A Guatemala judge has ordered President Otto Perez Molina to appear before a judge after Congress withdrew immunity of office this week, moving forward on his possible prosecution in a customs corruption scandal that has sparked massive street protests. A court has barred him from leaving the country during the investigation, though he remains president of the Central American nation.

Here's what to look for as the case moves forward.

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WHAT ARE THE ALLEGATIONS AGAINST PEREZ MOLINA?

Prosecutor Thelma Aldana says the president is suspected of illicit association, fraud and receiving bribe money in connection with a conspiracy that is believed to have bilked the government out of millions of dollars. Officials allegedly took bribes in exchange for letting businesses evade import duties through the customs agency. Former Vice President Roxana Baldetti is already in jail awaiting trial on similar accusations. Both deny any wrongdoing; charges have been filed against Baldetti, but not yet against Perez Molina.

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UNDER WHAT CIRCUMSTANCES MIGHT HE CEASE TO BE PRESIDENT?

Perez Molina could resign, but so far he has refused calls from business, religious, government and protest leaders to do so.

The judge could remove him from office depending on his declaration. His lawyer made a legal filing Wednesday declaring Perez Molina's "good will" to appear. After he testifies, the judge would decide whether the case goes forward and, possibly, order him held pending trial. In that case, prosecutors say they would seek to have Perez Molina removed from the presidency, and it would be up to the judge to decide.

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IF THAT HAPPENS, WHO BECOMES PRESIDENT?

Vice President Alejandro Maldonado is constitutionally in line to assume the presidency. Maldonado, a conservative lawyer and former Constitutional Court judge, became VP this year when Congress picked him from a shortlist of Perez Molina nominees. He replaced Baldetti, who resigned May 8 due to the corruption scandal. Maldonado would presumably remain in office until the winner of upcoming elections is inaugurated Jan. 14, 2016.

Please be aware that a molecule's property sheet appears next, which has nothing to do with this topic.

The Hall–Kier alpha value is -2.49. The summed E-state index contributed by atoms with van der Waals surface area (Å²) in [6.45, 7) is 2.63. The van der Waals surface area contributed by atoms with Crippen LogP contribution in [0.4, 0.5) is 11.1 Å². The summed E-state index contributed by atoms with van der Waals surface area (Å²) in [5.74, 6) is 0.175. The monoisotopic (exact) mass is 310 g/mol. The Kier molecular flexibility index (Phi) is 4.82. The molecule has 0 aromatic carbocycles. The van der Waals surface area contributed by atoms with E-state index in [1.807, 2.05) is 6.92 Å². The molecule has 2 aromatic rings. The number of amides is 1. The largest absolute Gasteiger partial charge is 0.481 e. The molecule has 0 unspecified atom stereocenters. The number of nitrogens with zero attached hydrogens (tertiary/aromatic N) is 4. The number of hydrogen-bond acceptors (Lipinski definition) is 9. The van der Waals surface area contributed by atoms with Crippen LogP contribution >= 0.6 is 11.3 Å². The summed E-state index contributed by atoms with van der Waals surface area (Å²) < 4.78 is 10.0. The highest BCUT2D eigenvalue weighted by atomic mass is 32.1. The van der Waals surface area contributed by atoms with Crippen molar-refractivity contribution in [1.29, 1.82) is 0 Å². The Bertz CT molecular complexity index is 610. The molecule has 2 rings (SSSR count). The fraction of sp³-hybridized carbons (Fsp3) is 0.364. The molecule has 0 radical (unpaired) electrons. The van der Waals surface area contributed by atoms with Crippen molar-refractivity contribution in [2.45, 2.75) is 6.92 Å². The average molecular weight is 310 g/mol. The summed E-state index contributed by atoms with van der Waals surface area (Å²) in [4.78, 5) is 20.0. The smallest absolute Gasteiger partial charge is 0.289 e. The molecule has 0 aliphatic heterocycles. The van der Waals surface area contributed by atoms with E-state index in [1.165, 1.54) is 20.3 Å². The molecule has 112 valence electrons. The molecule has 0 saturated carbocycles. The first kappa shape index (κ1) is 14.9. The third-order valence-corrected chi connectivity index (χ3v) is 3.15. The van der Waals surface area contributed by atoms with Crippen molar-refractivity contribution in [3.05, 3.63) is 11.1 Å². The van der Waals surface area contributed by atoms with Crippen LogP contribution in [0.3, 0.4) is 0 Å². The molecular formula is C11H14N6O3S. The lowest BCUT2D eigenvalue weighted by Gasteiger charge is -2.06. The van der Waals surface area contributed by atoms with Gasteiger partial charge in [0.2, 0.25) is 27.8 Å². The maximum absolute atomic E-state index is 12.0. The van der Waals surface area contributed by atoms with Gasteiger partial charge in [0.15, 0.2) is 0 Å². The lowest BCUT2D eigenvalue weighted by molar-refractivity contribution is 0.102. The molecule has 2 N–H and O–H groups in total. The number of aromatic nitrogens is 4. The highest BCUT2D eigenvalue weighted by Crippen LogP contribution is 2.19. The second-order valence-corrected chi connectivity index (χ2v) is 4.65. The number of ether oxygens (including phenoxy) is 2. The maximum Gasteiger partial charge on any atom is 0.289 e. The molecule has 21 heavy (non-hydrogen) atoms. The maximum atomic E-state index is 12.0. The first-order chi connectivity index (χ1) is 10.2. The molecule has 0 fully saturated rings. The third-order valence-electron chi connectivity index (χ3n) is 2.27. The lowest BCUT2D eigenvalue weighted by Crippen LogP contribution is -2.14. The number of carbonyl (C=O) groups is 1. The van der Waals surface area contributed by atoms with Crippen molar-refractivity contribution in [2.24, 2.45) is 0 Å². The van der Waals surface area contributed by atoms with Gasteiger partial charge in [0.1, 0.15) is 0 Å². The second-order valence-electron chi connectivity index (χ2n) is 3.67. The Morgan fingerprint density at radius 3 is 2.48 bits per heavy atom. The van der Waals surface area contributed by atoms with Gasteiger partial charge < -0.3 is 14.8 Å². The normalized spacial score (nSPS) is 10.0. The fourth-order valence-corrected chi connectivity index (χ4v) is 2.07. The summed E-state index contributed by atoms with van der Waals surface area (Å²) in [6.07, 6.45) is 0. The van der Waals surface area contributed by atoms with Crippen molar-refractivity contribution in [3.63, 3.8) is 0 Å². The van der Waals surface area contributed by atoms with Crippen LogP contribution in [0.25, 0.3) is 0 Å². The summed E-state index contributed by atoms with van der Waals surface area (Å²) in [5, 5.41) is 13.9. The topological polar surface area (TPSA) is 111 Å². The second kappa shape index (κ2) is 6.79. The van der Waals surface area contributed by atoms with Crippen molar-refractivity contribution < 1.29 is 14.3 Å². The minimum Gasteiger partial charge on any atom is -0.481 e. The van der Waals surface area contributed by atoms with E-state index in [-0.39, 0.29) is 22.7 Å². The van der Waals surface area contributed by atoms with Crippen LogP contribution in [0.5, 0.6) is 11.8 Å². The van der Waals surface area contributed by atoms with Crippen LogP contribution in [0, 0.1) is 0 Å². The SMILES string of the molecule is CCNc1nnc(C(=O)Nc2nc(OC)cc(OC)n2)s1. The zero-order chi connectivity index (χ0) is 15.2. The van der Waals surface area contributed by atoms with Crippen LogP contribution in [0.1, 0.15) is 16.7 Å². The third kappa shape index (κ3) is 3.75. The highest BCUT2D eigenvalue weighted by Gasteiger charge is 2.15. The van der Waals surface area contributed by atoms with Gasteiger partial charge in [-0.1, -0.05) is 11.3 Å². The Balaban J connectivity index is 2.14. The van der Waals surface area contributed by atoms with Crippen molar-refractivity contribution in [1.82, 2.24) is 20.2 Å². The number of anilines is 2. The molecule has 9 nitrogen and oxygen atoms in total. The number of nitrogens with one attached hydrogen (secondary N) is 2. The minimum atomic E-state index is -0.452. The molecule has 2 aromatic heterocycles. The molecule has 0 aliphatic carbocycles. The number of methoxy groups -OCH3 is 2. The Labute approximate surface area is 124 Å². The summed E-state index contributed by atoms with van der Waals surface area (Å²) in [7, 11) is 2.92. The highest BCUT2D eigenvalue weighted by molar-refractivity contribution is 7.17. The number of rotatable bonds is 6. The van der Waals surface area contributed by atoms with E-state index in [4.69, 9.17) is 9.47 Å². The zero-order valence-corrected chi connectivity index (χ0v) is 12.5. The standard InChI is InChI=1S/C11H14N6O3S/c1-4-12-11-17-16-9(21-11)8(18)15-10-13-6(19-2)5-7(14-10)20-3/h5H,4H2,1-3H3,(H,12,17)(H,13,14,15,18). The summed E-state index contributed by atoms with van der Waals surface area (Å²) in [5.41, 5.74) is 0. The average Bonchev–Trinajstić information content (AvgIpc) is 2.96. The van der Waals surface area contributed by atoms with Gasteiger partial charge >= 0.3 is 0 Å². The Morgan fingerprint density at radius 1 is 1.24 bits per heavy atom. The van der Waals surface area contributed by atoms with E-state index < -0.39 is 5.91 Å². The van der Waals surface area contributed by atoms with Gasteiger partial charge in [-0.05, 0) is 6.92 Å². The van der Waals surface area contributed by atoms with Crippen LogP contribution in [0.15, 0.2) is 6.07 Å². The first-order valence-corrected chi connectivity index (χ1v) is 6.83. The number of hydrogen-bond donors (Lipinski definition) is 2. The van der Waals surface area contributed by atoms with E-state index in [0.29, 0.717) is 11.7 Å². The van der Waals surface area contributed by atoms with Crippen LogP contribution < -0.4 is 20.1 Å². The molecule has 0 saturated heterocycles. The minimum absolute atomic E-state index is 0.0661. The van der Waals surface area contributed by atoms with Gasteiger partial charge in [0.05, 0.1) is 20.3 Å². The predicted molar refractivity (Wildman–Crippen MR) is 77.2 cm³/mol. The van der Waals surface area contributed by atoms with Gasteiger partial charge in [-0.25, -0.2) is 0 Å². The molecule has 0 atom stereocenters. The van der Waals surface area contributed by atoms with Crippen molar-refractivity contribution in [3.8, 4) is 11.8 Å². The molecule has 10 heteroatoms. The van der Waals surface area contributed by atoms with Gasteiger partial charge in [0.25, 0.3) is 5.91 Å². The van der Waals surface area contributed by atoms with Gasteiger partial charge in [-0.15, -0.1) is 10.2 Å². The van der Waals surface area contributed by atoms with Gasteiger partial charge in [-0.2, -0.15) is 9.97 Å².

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HOW WILL THE LEGAL CASE AGAINST PEREZ MOLINA PROCEED?

Timetables for criminal prosecutions are spelled out by Guatemalan law. For example, after Perez Molina appears before a judge following his detention order, prosecutors have three months to present evidence for a judge to order a trial. However there are often significant delays due to legal maneuvers, and it usually takes about a year to bring a suspect to trial. That could differ for Perez Molina depending on whether his case is linked to that of other suspects in the corruption probe. The courts could also freeze his assets, as has happened with Baldetti.

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WHAT DOES IT ALL MEAN FOR SUNDAY'S ELECTION?

Not much, apparently. Political analyst Oscar Pelaez Almengor says the legal process against Perez Molina has "no effect" on the vote since elections are mandated by the constitution and overseen by the Supreme Electoral Court, not the presidency. So it looks highly unlikely that protesters' demands to postpone the vote will be met. However widespread anger over corruption and dissatisfaction with the current candidates could lead many to abstain or cast spoiler votes, undermining the eventual winner's mandate.